US aid programs for Micronesia, Palau, and the Marshall Islands are deeply flawed, and Micronesians who come to the US seeking a better life often face major challenges as well.
That's the conclusion of a new report published by the Hawaiian-based Grassroot Institute, a nonpartisan think tank.
The Institute's new Returning Power to Micronesians in Hawaii report explains how decades of poorly designed and badly managed bilateral aid has stunted economic growth in these three strategically situated Pacific islands nations, collectively known as the Freely Associated States (FAS).
Lack of domestic opportunity, combined with special rights of entry and indefinite residency in the United States, have driven large numbers of Micronesians from the FAS to Guam, Hawaii, and the US mainland in the recent years.
The Returning Power report examines how FAS migrants who come to Hawaii face a second set of challenges in the form of artificial barriers to affordable housing and economic mobility.
Read the full report at GrassrootInstitute.org.
Habele scholarship recipients in three Micronesian States are reporting their first quarter grades and have much to be proud of!
The students attend private primary and secondary schools in the FSM capitols through k-12 tuition scholarships awarded by the Habele Outer Island Education Fund.
"This is an exciting time and the hard work of these ambitious students is a source of great pride," explained Stephen Replogle, a Habele Director. "Investments in human capital are essential to growth and prosperity in Micronesia, a strategic US ally spanning the Western Pacific."
Students and families on Ulithi Atoll and Fais Island want to read. Will you send them books?
Stephen Guertler, a Peace Corps Volunteer, hopes you will. Serving as a school based librarian on the Island of Fedraey (Federai), he has sought Habele's help in putting books in the hands of eager Island readers.
Reprinted from the Yap State Government News Brief, 8/22/2016
COLONIA, Yap (Media Division) — A Chinese research vessel was confiscated by authorities on the evening of August 13, 2016 for allegedly conducting illegal activities within the 12-mile zone of Yap State territorial water.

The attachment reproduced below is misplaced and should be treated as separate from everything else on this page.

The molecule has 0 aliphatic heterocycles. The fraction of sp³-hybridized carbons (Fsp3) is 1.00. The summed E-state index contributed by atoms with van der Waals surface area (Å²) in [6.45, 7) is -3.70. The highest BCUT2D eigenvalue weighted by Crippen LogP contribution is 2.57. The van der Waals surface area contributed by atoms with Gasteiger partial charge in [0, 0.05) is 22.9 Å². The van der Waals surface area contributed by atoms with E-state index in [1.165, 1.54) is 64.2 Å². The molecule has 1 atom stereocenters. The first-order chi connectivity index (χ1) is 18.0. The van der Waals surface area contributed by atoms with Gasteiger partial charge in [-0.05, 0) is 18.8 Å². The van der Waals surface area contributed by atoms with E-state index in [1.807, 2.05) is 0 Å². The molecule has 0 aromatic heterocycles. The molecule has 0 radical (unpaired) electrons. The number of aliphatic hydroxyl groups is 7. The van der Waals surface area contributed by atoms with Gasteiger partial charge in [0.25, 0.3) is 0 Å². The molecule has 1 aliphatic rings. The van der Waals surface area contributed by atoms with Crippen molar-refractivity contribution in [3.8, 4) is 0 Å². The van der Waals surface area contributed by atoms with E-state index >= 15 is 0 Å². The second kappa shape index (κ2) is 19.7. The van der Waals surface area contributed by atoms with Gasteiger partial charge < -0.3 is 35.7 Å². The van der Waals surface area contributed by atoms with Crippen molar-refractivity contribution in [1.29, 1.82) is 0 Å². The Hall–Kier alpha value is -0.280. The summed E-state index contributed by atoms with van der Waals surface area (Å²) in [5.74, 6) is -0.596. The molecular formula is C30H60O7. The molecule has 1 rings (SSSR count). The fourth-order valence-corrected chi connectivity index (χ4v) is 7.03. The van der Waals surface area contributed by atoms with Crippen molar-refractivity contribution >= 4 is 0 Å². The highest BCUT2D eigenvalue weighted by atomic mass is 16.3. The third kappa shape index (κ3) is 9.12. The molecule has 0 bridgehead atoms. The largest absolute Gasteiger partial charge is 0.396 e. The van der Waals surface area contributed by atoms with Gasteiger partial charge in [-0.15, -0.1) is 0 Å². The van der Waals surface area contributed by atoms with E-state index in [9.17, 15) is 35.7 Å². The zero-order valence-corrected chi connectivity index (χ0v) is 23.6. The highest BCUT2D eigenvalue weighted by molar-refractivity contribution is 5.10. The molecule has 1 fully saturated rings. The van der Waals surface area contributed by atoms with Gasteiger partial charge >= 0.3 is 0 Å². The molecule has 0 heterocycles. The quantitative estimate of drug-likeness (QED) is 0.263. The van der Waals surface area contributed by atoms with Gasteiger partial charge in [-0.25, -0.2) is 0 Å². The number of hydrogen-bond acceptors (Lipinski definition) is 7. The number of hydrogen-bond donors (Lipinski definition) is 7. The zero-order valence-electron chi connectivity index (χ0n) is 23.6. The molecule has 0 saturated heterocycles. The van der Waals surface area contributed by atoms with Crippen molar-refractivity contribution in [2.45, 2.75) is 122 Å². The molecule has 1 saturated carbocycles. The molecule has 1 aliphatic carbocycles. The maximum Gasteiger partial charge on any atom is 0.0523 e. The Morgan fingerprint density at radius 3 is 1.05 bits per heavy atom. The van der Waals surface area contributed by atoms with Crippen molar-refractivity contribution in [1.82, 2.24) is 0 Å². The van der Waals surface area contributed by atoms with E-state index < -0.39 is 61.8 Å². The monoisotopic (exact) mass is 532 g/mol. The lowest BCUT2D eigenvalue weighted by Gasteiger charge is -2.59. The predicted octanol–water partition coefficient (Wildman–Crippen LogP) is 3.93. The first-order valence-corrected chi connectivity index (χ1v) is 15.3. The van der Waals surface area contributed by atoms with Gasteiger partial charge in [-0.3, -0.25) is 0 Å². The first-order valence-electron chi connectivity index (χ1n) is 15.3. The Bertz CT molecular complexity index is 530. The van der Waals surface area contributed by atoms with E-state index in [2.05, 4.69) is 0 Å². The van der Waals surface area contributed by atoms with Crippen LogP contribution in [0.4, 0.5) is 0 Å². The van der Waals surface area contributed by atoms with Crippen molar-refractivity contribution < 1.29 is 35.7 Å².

At 9:44 AM, the research/survey vessel Xiang Yang Hong 19 was sighted by the community in Maap Municipality to be drifting within approximately two to three miles outside the reef. Curious members of the community called the Division of Public Safety and inquired as to what the ship was doing in their water. After several failed attempts to make contact with the ship, the Division of Public Safety mobilized a team of Yap State Police and YFA personnel at 11:57 AM and departed from the YFA dock to investigate the vessel.
A dozen students from across Micronesia will enroll in prestigious private schools this fall with the help of Habele tuition scholarships. Attendance at these schools radically increases the children’s’ chances of completing school and moving on to higher education.
The investment isn’t coming from a top-down government aid program or an influence peddling foreign conglomerate, it arrives care of Habele, a tiny all-volunteer charity funded entirely by individual Americans with a personal commitment to Micronesia.
PacNet #60 - Thinking strategically on the Pacific Islands
Center for Strategic & International Studies (CSIS)
July 27, 2016
The Pacific Islands are given little attention and rarely make the news unless there has been a natural disaster of some sort.
This is a mistake since these islands are of critical importance to any US strategy to counter Chinese adventurism in the Pacific and maintain the peace. Not only are the US affiliated islands an important source of basing for logistic infrastructure (should there be a military conflict with China), but they are also important to US Pacific Command for training, contingency and forward basing, the deployment of potential strike weapons, and deterrence.
Habele’s “LEAD,” or Leadership, Exchange, and Academic Development, is an intensive summer program for Habele scholars with strong potential for future leadership.
Based on the traditional host family model, this program fosters cultural, social and intellectual exchanges between Micronesian students and their American peers. The multilateral approach to developing mutual understanding and cooperation imbues participating scholars with increased perspective and capacity to drive sustainable regional development in Micronesia.